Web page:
I called my friend Pete today. It was so good to hear his voice, and his genuine concern for my well being. We talked for a long while, mostly just catching up on stuff. You see, I have been so busy trying to get work together for this upcoming exhibition that I have neglected a number of things, including my friends. I have been keeping up on my daily reading of blogs, Pete's included. Today he wrote about coffee, and his search for a new coffee maker. While being rung up he realized that the woman had the price wrong so he excused himself as he decided to go check on it, despite having a line behind him. I have to admit, I would have done this too. I have done it at the supermarket numerous times. In any case,  he made a comment in his writing about the patience level of the two men behind him adding that "they looked like they fell out of the ugly tree and hit every branch on the way down". This had me in stitches as I imagined what they might have looked like, acted like, etc. Then, sadly, I must admit, I realized that stress causes that ugliness. All the life quests that happen in a NY second (a minute is a lifetime around here) makes for deeply uncomfortable people. The bitterness over the impossibility of a task creates these deep lines and pock marks on their faces. They were once beautiful people until life at 90 miles an hour hit.
I write this and think about our conversation and my own life, which is over scheduled and totally stressful right now. (brb, I am checking in the mirror to see if I am developing that Cruella scowl) Pete's right, I travel through my life at 100 plus miles an hour, no wonder I am exhausted all the time. I need to slow down and take the time to smell the roses. What is funny about that thought is that I just spent two weeks cooking my pots and having conversations about how wood fired ceramic artists tend to be down to earth slow cooked foodies and electric fired artists tend to be light, bright and in love with fast food, then there is the instant version called Raku. I guess in this case my life is definitely not imitating my art, maybe I am better suited for Raku? (lol)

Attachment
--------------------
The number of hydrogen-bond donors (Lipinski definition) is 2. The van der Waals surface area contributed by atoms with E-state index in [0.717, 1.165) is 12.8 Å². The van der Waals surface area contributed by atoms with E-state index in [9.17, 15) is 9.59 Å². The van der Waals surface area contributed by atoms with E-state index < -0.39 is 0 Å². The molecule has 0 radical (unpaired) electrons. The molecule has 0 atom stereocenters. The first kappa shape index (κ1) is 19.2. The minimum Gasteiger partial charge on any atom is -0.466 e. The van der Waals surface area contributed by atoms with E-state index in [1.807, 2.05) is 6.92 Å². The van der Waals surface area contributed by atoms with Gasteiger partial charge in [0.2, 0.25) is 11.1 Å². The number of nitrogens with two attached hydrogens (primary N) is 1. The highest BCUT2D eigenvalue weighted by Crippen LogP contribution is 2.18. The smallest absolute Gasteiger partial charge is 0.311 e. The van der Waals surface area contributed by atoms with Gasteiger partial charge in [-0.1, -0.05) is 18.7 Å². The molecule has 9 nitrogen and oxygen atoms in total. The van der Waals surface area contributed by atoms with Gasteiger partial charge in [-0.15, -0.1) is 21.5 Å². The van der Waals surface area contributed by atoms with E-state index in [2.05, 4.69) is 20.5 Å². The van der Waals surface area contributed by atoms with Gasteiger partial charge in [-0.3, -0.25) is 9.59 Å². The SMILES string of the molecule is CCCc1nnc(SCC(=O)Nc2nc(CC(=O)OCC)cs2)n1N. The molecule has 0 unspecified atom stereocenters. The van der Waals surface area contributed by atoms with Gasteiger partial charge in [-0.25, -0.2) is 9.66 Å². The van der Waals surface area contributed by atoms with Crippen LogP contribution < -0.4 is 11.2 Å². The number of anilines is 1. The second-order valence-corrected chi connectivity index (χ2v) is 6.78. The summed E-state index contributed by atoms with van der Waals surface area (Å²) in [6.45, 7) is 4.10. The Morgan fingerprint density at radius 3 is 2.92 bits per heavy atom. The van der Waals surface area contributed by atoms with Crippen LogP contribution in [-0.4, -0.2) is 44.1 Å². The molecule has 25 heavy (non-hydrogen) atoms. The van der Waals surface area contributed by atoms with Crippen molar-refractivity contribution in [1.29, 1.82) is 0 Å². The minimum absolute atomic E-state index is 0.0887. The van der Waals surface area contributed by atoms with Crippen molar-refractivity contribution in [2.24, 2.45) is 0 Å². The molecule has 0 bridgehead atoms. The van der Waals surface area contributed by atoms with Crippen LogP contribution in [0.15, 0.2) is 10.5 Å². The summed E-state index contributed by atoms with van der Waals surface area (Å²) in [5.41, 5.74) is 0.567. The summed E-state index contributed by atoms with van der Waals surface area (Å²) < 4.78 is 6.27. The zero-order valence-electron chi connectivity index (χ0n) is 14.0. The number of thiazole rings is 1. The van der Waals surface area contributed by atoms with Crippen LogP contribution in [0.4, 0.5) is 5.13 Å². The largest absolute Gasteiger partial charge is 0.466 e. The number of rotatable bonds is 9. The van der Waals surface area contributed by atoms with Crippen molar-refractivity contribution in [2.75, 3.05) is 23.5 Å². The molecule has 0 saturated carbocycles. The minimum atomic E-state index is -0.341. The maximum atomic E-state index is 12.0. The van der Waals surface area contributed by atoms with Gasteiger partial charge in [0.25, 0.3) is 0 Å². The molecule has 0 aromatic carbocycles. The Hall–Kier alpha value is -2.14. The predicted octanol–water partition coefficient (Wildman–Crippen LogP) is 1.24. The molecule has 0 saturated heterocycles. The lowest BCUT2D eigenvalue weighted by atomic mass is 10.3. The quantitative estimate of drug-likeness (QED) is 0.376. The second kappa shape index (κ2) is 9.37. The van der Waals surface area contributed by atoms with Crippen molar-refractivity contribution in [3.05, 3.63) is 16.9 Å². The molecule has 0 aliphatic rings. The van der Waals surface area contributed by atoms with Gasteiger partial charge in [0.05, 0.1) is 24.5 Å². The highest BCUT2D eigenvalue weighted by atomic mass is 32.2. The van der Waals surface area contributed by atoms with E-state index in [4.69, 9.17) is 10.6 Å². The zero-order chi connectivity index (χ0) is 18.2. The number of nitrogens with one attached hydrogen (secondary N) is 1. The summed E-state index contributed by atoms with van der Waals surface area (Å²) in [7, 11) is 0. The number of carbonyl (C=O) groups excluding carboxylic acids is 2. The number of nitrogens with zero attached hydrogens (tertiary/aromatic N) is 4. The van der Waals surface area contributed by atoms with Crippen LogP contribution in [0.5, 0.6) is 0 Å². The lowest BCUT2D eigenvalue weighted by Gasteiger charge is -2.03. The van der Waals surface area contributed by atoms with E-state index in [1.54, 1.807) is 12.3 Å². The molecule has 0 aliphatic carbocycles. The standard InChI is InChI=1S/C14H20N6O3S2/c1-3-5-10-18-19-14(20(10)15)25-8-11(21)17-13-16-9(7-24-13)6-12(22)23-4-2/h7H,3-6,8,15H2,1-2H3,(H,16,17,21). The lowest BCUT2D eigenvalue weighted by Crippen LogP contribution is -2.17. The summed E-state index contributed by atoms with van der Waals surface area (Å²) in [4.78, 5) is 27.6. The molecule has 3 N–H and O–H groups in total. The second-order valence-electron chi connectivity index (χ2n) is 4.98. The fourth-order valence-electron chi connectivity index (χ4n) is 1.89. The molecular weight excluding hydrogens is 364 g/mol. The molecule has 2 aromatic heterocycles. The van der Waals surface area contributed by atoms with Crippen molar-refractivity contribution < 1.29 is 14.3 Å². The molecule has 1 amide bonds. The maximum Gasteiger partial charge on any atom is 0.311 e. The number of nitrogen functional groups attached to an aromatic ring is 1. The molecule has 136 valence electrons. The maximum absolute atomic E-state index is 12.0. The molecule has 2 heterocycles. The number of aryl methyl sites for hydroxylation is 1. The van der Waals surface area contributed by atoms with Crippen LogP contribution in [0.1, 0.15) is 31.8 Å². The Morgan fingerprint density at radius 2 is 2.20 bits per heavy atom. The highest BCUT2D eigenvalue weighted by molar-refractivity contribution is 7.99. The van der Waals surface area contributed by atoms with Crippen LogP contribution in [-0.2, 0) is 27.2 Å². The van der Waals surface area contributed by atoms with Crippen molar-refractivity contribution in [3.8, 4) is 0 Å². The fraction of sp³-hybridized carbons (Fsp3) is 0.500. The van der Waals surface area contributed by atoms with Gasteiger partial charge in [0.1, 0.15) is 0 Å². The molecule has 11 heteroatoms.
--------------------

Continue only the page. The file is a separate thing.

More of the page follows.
When I was growing up I had the tendency to fly by the seat of my pants while I embraced everything life had to offer. I have never been able to outrun that character trait, only now my pants seem to be a bit threadbare and in need of some reinforcement. So please pardon my appearance while I get that hippy patch kit out and stitch things back together. In the meantime, don't forget to laugh the wait at the supermarket off when someone holds up the line. Think of it as a power R&R session ( you can even do some yoga while you are waiting if you want, it will add some flavor to the crowd and relax you even more). Whatever you do, don't scowl, grumble or otherwise show your distaste for the loss of precious time. The world is laden with rogue journalists and you might end up being part of the tale in someone's public forum and described as looking like you fell out of the ugly tree and hit every branch on the way down before face planting on the sidewalk and getting dragged through the mud. Who knows that rogue reporter may even have incredible shoot from the hip paparazzi camera abilities and your stressed out mug will end up on the front page of blog central before going viral.